O Hops, Where Art Thou?
Cascade Hops

All of us beer geeks have done our best to support the local breweries and rage against the brewing titans. Of course, the big boys aren't all evil, but they make an easy scapegoat by passing off their product as beer, dumbing down America with their advertisements, and laughing at us all the way to the bank.

For awhile, Sam Adams has existed somewhere between the big guys and the local microbrewery: while their production numbers are huge, they do put out a lot of beer styles, and I've used them as a stepping stone for people making the transition from swill to Portland micros. And, stone me if you must, their Imperial Pilsner release this year was pretty tasty.

But, the main catalyst for this article is because over the last few years, Sam Adams has also done a great service to the consumer: they've educated. They've spent a lot of time and money talking about what goes into beer, what these ingredients do, and why they're important. Sure, they're selling a lot of beer because of these ads, but whether or not people purchase Sam Adams, they're a little more knowledgeable about beer at the end of the day. And is this entirely a marketing ploy or is it a transparent look into the company?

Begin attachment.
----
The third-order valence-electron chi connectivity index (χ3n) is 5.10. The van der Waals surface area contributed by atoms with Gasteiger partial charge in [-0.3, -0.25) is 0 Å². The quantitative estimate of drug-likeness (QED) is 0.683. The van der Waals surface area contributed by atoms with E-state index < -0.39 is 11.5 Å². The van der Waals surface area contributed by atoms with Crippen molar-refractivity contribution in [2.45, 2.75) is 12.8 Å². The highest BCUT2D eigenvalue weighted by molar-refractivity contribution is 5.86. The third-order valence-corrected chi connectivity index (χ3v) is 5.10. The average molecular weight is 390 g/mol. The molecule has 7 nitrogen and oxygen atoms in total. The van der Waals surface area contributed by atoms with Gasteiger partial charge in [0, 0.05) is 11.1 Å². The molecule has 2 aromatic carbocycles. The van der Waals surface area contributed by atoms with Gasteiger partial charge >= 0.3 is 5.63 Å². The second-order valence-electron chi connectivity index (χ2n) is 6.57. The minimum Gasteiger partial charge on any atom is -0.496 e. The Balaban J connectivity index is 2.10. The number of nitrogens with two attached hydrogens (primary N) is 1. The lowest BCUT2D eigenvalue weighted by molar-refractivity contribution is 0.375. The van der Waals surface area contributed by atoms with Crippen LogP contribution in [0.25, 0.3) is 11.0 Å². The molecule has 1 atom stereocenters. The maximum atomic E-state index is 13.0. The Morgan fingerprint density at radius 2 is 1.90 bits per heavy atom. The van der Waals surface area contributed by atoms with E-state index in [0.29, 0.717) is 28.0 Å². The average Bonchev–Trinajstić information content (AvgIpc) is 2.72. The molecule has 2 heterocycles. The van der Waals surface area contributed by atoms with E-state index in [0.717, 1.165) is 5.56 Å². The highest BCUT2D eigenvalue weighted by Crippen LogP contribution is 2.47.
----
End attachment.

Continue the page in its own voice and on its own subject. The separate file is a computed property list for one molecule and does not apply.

Maybe I'm a sucker, but I think it's a bit of both. Take their Hop Sharing Program for example. Sam Adams has stepped up and used their enormous hop buying power to give back to the beer community, especially the new upstarts with no hop contracts. This is the same spirit that is alive and well here in Portland among brewers. In fact, it is this spirit that helps our beer community thrive.

There will always be competition among businesses, but competition in this industry is atypical. The goal seems to be more about furthering the beer, not just stuffing profits in your pockets. Of course, a brewery needs profits and customers, but there is a prevailing sense of camaraderie that drives the industry forward. It is present here in Portland, and all the way across the country in Boston.